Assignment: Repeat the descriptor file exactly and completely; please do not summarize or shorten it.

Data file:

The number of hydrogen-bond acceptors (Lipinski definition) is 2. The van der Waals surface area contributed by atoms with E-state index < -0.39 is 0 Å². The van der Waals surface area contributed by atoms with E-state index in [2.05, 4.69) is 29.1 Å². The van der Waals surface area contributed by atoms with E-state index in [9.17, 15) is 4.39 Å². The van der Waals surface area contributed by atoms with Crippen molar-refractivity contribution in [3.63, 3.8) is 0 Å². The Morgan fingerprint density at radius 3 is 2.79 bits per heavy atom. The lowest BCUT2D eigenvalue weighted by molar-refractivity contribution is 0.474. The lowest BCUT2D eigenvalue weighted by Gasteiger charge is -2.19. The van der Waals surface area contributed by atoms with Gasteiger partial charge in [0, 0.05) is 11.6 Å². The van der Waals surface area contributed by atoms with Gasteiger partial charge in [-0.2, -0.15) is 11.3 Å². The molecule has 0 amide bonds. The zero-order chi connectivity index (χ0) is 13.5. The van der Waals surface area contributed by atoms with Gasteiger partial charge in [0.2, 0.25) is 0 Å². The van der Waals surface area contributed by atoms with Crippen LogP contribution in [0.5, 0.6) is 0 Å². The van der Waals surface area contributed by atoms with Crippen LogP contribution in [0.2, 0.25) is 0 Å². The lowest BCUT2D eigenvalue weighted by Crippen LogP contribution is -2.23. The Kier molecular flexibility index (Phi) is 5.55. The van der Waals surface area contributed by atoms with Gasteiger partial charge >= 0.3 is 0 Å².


The number of hydrogen-bond acceptors (Lipinski definition) is 2. The van der Waals surface area contributed by atoms with E-state index < -0.39 is 0 Å². The van der Waals surface area contributed by atoms with E-state index in [2.05, 4.69) is 29.1 Å². The van der Waals surface area contributed by atoms with E-state index in [9.17, 15) is 4.39 Å². The van der Waals surface area contributed by atoms with Crippen molar-refractivity contribution in [3.63, 3.8) is 0 Å². The Morgan fingerprint density at radius 3 is 2.79 bits per heavy atom. The lowest BCUT2D eigenvalue weighted by molar-refractivity contribution is 0.474. The lowest BCUT2D eigenvalue weighted by Gasteiger charge is -2.19. The van der Waals surface area contributed by atoms with Gasteiger partial charge in [0, 0.05) is 11.6 Å². The van der Waals surface area contributed by atoms with Gasteiger partial charge in [-0.2, -0.15) is 11.3 Å². The molecule has 0 amide bonds. The zero-order chi connectivity index (χ0) is 13.5. The van der Waals surface area contributed by atoms with Gasteiger partial charge in [0.2, 0.25) is 0 Å². The van der Waals surface area contributed by atoms with Crippen LogP contribution in [0.5, 0.6) is 0 Å². The van der Waals surface area contributed by atoms with Crippen LogP contribution in [0.2, 0.25) is 0 Å². The lowest BCUT2D eigenvalue weighted by Crippen LogP contribution is -2.23. The Kier molecular flexibility index (Phi) is 5.55. The van der Waals surface area contributed by atoms with Gasteiger partial charge >= 0.3 is 0 Å².